GRANADA: MOORISH FRUIT OF SPAIN
Granada is the juiciest treasure of Spain. The city was destined to survive pretty many events. In local legends, the honourable right to be considered as the founder of ancient Granada is contested by biblical Noah and mythic hero Hercules.
Being a settlement called Iliberri, Granada thrived during one of its rises when ruled by the Iberian tribe of the Turdetans. And then, under the name of Iliberis, mesmerized its guests as a part of the Roman Empire.
True glory and greatest growth began whenthe Moors gained the mastery over this land, in three digit seven hundred years. Since then Granada inherited most significant architectural monuments, Gothic and Renaissance came later and they survived after a powerful stronghold of the Moors Muslims began to transform into modern Spain.
The name of Granada breaks like juicy red fruit grains when pronounced. The many grains are inside a pomegranate, the same many are legends about the origin of both the city and its name. On the one hand, the city really looks like a cracked pomegranate awash with buildings, houses and tightly network of alleyways. Residents say that the settlement was named after the most beautiful girl that was found in a cave near the local Darro River. But various historical papers say that the name Granada origins from the remains of Hebrew words Garnata al-Yahud, which mean a high mountain.
White streaks of stretching narrow streets barely break a city crammed quarters, but never disappoint with discoveries they lead to.
Across whole Spain it is difficult to find a place that could surpass the Alhambra Palace, the largest monument of Moorish architecture and Islamic art. The Red Castle, as the name of Alhambra literally translates from Arabic, was erected in 13th -15th centuries, to be a splendid residence for Granada emirate. Dozens of refined hectares combine wood, stone and ceramics, thus creating dizzying fine ornaments. It is enough to have a look at the palace Lions Yard: a circle of sophisticated, carved arcade galleries shelters the fountain, the weight of which is faithfully supported by twelve marble lions.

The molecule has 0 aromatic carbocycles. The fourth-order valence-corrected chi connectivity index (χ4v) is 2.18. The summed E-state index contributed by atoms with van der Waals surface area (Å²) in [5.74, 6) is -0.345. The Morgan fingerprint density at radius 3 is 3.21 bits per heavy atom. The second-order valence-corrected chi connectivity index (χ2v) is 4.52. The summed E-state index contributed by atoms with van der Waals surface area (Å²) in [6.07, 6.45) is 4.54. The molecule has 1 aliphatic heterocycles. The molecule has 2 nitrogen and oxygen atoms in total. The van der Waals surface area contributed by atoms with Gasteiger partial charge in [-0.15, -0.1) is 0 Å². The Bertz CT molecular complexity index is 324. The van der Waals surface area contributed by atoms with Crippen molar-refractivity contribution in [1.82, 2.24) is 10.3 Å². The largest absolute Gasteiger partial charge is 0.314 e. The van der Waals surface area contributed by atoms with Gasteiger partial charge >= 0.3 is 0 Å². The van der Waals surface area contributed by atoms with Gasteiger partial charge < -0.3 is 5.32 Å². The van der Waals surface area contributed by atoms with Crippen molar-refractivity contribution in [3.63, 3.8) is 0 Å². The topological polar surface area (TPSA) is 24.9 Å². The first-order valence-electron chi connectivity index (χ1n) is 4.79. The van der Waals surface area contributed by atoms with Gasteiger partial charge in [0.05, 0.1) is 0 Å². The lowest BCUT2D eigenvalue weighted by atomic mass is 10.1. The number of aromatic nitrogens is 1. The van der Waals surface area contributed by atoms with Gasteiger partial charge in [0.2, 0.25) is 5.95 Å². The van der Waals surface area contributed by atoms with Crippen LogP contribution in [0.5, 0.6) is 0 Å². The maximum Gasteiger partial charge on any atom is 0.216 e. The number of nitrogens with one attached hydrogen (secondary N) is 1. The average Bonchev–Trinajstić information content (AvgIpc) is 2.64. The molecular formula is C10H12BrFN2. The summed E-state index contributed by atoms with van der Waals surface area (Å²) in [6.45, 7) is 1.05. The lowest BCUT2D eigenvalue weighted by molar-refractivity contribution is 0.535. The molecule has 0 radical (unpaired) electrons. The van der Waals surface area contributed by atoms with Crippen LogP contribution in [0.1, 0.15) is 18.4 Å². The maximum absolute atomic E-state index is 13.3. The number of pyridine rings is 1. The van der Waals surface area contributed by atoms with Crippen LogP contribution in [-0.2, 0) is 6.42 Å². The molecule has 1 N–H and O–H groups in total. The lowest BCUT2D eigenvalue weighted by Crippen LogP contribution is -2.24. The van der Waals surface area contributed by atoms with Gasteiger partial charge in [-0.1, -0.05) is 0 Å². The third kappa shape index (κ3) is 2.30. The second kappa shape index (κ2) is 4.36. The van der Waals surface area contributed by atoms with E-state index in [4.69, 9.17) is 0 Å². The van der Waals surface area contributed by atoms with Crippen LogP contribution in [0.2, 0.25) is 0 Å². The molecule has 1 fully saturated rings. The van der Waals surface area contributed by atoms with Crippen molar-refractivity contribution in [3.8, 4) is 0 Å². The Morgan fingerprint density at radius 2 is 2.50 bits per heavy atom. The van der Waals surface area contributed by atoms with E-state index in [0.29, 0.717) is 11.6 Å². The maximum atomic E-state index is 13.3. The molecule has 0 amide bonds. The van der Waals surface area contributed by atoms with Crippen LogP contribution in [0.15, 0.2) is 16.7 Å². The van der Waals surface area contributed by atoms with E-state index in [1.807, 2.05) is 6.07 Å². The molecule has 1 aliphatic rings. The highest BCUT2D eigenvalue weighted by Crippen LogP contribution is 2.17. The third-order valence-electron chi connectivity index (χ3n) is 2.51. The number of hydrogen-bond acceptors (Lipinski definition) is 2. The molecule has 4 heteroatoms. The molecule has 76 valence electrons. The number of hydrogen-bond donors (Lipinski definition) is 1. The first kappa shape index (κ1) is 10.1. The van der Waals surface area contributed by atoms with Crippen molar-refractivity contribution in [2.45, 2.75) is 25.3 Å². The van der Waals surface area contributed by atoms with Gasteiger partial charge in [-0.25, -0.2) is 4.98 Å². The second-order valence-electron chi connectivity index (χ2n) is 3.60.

Combined with garden ensembles, Alhambra gives the impression that the Moors intended to recreate a piece of paradise on Earth, including the entire Albayzín district, that stretches down and was once considered central area in the city. Moors set a good life there and for centuries left their white houses that tightly covered all the hills.
Albayzín spreads over to the Gypsy neighbourhood Sacromonte which dilutes rows of whitewashed houses with feisty humming of clattering heels, clapping hands and clopping castanets - this is where flamenco was born.
Rumour has it, that the most charming Andalusian ladies came from these places. Sacromonte secret is its caves. It is there the Spanish Gypsies, the Hitanos, settled since the 15th century. In fact, today you can see them there, but now these cave homes are not much different from ordinary ones: they are equipped according to all the rules of modern civilization. In an atmosphere of silence and admiration of the public, the local caves turn into stage for the legendary flamenco.